Few 20th-century painters carved a niche for their craft like Paul Gauguin. His portraiture is some of the most recognisable work in modern art. From 7th October 2019 to 26th January 2020, the National Gallery in London has on display a large representation of Gauguin’s short career as a painter featuring a collection of portraiture and sculpture. For an artist like Gauguin, it makes sense to focus solely on his portraits; they are his most notable work. However, not to include his work pre-1885 means that information about the artist is left out. This was a period when Gauguin worked with Pissarro, the artist who convinced him to start painting, and Cézanne. Despite the colourful array of portraits gathered by the National Gallery, this is not the only missed opportunity to connect Gauguin to portrait painting.
The exhibition lacks context concerning how Gauguin’s painterly style fits into larger art movements. Synthetism, a term associated with symbolic representation characterized by bold outlines and flat areas of colour, is mentioned early on in the exhibition, but that is the only categorisation of Gauguin’s artistic style. Neither Impressionism nor Primitivism is mentioned, yet the word ‘primitive’ is. Post-Impressionism and Cloisonnism are not mentioned either. Gauguin’s arguable influence on Fauvism, a style of painting that favoured strong use of colour or realistic representation, is not discussed, even though Fauvism began shortly after his death, and Gauguin’s influence can be seen in works by artists such as Matisse.
It is as if the curator(s) of this exhibition were trying to place Gauguin as a stand-alone genius in art history. A lone-wolf of artistic representation and execution, which of course is not true considering his reliance on other artists throughout his career. No artist is beyond context. We as the audience for these exhibitions need some bearings before we dive into the works and history of the artists. Even if the National Gallery and the curators of this show wanted to focus exclusively on the artist and the portraits, it leaves those without prior exposure to Gauguin’s life in the dark.
This close up look at Gauguin’s portraits is definitely a passion project for the curators. While walking through the space, looking at the paintings, reading the literature, you are provided with information that takes you right inside the mind of the artist. You learn how Gauguin painted, but also what his creative process was and what aspects of life motivated him to create. Gauguin was a self-obsessed individual, as shown in numerous self-portraits and even triple self-portraits. His ego was the fuel that drove his artistic career and he believed that his perspective was the manner in which the world should be viewed. Through direct self-portraiture or a persona, Gauguin frequently references his own self-worth and ego as an ambassador to the world he wanted to occupy.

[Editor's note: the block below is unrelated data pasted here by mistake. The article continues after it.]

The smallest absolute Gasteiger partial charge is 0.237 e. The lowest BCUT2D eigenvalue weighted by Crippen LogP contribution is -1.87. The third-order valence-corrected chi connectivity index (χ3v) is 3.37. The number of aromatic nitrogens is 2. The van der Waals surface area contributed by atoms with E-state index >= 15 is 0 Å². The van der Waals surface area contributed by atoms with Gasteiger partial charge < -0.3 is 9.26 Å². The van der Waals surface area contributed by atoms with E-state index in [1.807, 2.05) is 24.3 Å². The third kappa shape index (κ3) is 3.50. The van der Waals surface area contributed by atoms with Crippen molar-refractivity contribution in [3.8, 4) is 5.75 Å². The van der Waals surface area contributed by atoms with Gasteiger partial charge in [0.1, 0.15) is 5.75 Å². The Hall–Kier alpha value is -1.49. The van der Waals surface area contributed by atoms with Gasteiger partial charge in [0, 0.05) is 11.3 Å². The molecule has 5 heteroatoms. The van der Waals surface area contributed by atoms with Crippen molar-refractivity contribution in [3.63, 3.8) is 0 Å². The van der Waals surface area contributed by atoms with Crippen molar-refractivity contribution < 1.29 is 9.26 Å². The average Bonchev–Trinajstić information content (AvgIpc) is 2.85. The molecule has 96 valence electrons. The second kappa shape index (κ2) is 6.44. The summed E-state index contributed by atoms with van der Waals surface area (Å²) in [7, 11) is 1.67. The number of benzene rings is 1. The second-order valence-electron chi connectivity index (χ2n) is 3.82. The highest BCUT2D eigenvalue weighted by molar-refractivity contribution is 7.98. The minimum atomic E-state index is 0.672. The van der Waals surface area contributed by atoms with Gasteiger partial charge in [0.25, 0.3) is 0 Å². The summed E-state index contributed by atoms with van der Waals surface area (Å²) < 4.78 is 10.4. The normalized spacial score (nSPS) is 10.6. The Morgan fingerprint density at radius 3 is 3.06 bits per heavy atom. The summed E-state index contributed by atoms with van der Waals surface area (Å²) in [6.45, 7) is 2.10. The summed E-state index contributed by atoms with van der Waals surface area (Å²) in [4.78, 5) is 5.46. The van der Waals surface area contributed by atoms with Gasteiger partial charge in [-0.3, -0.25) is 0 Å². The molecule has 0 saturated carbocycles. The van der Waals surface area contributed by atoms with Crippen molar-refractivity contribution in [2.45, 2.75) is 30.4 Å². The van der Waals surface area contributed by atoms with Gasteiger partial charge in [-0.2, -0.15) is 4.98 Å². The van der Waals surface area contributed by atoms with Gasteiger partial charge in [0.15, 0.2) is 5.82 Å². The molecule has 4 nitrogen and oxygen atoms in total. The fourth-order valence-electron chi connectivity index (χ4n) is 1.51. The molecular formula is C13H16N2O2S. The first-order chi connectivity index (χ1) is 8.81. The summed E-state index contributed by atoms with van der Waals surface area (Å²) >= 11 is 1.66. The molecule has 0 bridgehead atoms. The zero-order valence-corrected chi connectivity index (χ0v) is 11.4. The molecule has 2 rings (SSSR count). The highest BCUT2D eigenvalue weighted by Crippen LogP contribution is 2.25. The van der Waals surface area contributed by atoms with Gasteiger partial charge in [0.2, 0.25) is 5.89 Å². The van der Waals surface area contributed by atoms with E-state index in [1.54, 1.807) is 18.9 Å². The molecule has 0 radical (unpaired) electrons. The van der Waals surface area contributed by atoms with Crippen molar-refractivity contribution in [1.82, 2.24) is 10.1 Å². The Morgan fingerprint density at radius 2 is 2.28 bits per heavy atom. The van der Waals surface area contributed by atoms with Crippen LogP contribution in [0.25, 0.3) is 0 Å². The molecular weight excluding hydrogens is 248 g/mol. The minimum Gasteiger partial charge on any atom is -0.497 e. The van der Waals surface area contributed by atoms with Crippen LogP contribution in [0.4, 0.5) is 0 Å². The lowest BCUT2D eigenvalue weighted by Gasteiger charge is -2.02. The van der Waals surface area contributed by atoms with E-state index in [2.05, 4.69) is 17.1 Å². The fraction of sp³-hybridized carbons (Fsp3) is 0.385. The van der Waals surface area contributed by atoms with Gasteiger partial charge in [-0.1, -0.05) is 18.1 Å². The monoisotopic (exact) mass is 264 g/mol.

Gauguin relocated multiple times, Tahiti being the most well-known, seeking a realm untouched by the bourgeois lifestyle he stood against. This was an artist who sought out the primitive and pure. But in his attempts to find his pristine muse he left his own mark; Gauguin cannot be separated from the concept of exploitation. European colonialism and misogynistic perceptions about the
Polynesian cultures was widespread in Gauguin’s day. The irony is that later in his life while living in the Marquesan island of Hiva Oa, he involved himself in local politics and allegedly was a vocal opponent of colonial rule. As an artist, Gauguin crafted visual narrative mixed with religion, mythology, and the idea of ‘self’, but in creating these fantasies he exploited the indigenous communities. Many of Gauguin’s self-portraits feature objects connected to Tahitian culture. The composition of these works suggests that the artist is placing ownership over the objects, and thus an implied ownership of the culture. Is Gauguin the only artist who should be subjected to this kind of scrutiny? Absolutely not. However, it does seem that the curators of this show said what they deemed necessary about Gauguin’s less-than-desirable qualities and pursuits, and quickly moved forward. This results in a missed opportunity to take an in-depth look at how this artist perceived his actions and how they influenced his work.
Unsavoury qualities aside, Gauguin did not compromise. Yes, his career perpetuates the stereotype of an artist only becoming famous after death or that artists are misunderstood deviants. His passion and ambition, albeit misguided at times, drove him to create a new method of painting and portraiture. I have never been a fan of Gauguin the artist or Gauguin the individual. But regardless of personal preference, you cannot ignore (as this show does) the role Gauguin had in the larger scope of Western art history.
Volume 34 no 3 January – February 2020 pp 30-31